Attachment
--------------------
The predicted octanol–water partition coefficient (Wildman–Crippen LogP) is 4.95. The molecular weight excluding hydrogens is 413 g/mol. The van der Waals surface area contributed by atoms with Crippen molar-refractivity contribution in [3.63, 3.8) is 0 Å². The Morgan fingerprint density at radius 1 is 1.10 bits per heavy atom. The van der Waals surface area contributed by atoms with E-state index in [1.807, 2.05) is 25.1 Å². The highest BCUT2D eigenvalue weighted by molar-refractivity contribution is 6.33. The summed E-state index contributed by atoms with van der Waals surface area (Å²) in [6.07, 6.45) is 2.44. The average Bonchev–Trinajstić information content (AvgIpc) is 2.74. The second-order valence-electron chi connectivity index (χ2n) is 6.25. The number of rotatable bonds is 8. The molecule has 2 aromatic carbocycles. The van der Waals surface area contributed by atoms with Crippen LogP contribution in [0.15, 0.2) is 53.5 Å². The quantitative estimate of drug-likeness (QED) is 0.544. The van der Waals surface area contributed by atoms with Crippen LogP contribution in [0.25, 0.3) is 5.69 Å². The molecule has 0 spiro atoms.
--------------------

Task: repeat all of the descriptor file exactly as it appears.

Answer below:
The predicted octanol–water partition coefficient (Wildman–Crippen LogP) is 4.95. The molecular weight excluding hydrogens is 413 g/mol. The van der Waals surface area contributed by atoms with Crippen molar-refractivity contribution in [3.63, 3.8) is 0 Å². The Morgan fingerprint density at radius 1 is 1.10 bits per heavy atom. The van der Waals surface area contributed by atoms with E-state index in [1.807, 2.05) is 25.1 Å². The highest BCUT2D eigenvalue weighted by molar-refractivity contribution is 6.33. The summed E-state index contributed by atoms with van der Waals surface area (Å²) in [6.07, 6.45) is 2.44. The average Bonchev–Trinajstić information content (AvgIpc) is 2.74. The second-order valence-electron chi connectivity index (χ2n) is 6.25. The number of rotatable bonds is 8. The molecule has 2 aromatic carbocycles. The van der Waals surface area contributed by atoms with Crippen LogP contribution in [0.15, 0.2) is 53.5 Å². The quantitative estimate of drug-likeness (QED) is 0.544. The van der Waals surface area contributed by atoms with Crippen LogP contribution in [0.25, 0.3) is 5.69 Å². The molecule has 0 spiro atoms.